With a few designers teaming up with different outerwear makers, there will be a lot more designer coats to choose from next fall.
Big names are a selling point with shoppers who have been more interested in stylish options to the basic winter coat. Designer labels also help stores limit discounting, which has plagued the outerwear sector.
“Designer brands are the reason for department stores to be around,” said Donald Levy, president and chief executive officer of the Levy Group. “There’s lot of competition at the J.C. Penney and Wal-Mart levels. What else do department stores have to sell if not designer labels?”
The company produces licensed Liz Claiborne, Dana Buchman and Esprit coats, house brands Braetan and Donnybrook outerwear, as well as Wildlife sportswear and licensed Bonjour jeans.
Michael Kors Inc. has joined forces with Herman Kay Bromley to launch the first license for its new Michael collection of women’s coats. S. Rothschild & Co. has sealed a new licensing deal with Donna Karan International to develop and distribute DKNY women’s outerwear. Marvin Richards has landed the coat licenses for Calvin Klein and CK Calvin Klein, following the demise of Fairbrooke Enterprises, once the king of the outerwear business for designer labels. At the Utex Corp., a Montreal-based company, William Calvert has designed its newly licensed Perry Ellis outerwear line that will debut at retail for fall 2004.
Barry Kay, co-president of Herman Kay, said, “Clearly, designer labels are becoming more important. To be competitive, stores need brands. Designer brands are more fashionable and right for today.”Herman Kay Bromley, which holds licenses for outerwear under labels including Anne Klein, Albert Nipon, London Fog and JLo by Jennifer Lopez, has been named licensee for the Michael women’s outerwear category for the U.S. and Canada. Michael Kors is looking to launch its lower-priced Michael brand for fall 2004 retailing in a broad array of product categories, with complete lifestyle offerings for women and men.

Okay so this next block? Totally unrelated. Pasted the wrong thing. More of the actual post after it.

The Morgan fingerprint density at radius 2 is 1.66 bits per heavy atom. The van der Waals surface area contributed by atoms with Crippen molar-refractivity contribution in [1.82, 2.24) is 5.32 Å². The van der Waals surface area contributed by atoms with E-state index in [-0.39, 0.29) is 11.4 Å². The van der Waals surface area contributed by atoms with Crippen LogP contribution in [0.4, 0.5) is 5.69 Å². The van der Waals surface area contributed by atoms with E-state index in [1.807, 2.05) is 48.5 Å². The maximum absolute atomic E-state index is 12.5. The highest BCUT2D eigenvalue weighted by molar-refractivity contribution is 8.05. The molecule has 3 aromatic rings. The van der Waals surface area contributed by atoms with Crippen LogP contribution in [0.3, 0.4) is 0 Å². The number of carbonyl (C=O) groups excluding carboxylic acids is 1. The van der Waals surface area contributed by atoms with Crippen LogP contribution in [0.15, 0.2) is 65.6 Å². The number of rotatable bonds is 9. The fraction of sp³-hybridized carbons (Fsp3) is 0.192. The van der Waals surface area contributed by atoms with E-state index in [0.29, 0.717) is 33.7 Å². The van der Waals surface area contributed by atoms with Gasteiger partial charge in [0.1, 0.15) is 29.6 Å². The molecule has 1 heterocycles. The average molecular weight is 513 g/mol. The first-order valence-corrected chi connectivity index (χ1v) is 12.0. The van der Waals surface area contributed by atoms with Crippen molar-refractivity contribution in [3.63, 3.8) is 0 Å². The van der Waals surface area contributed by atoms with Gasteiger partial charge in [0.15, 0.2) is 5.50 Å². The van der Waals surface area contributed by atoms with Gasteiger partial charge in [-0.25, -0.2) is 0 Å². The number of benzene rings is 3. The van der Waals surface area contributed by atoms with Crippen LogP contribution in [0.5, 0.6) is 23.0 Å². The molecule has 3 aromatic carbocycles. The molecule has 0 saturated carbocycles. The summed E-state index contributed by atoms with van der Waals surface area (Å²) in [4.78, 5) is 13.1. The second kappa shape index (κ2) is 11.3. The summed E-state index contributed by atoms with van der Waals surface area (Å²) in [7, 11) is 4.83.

Designer labels also result in better merchandising and reduce promotions, he said. A new JLo shop at Macy’s flagship has helped boost holiday sales, Kay said. Last week, 3,000 JLo coats were sold in Macy’s stores nationwide.
“You need key doors to set the stage in the big doors,” Kay said.
Herman Kay also is looking for more licenses, but is proceeding somewhat cautiously.
“We want to do it wisely and not from the hip,” Kay said. “It has to make sense for us.”
Levy noted that it has become increasingly important for department stores to raise their exposure of designer brands. It also enables them to distinguish themselves from their competitors, while improving margins and business.
Dana Buchman, for example, has seen outerwear sales increase by 100 percent since it was launched last year, Levy said. The Levy Group also is closing in on a new licensing deal for outerwear, he added.
Fairbrooke’s decision to shutter its business earlier this year put a few designer names in play. Through the Rothschild deal, DKNY coats will debut for spring 2004 and will be sold in the U.S. and Canada. Marvin Richards will debut its Calvin Klein licenses for women’s coats in the U.S., Canada and Mexico.
Steve Blatt, founder of Searle, a retail and wholesale operation that has been producing coats for more than 25 years, said, “As in everything else in the industry, designer labels are the most significant. There’s not a heck of a lot of other business being done at the better level beyond designer brands.”
Despite the spate of designer labels being introduced next year, Searle is not buying into it, opting to focus primarily on its private label.“What I think is amazing is that even though the outerwear business has been so difficult for the past 10 years, more people are getting into it,” Blatt said. “There’s no floor space in department stores and no open dollars. A number of outerwear companies think they can sell more product with someone else’s name, and I’m sure they can. They hope to cut someone else out.”
Cinzia Rocca and Max Mara have made inroads in the outerwear business “more so than any sportswear designer labels,” Blatt said. “You can’t make a coat today without some kind of label in it.”
“On the other end, people should buy to the product and not to the name,” Blatt said. “But I’m afraid it doesn’t work that way.”
Outerwear sales have picked up at the Saks Fifth Avenue flagship, which moved its coat department from the ninth floor to a larger space on the heavier-trafficked eighth floor near the store’s cafe earlier this year. For the second year there are also designer coats on the second floor. Shoppers in Saks Fifth Avenue’s designer coat department are making more impulse purchases, according to Jaqui Lividini, senior vice president of fashion merchandising.
“It’s not a destination purchase. They’re not thinking, ‘Now I have to go buy my winter coat,’” Lividini said. “Novelty coats with much higher price points are doing very well.”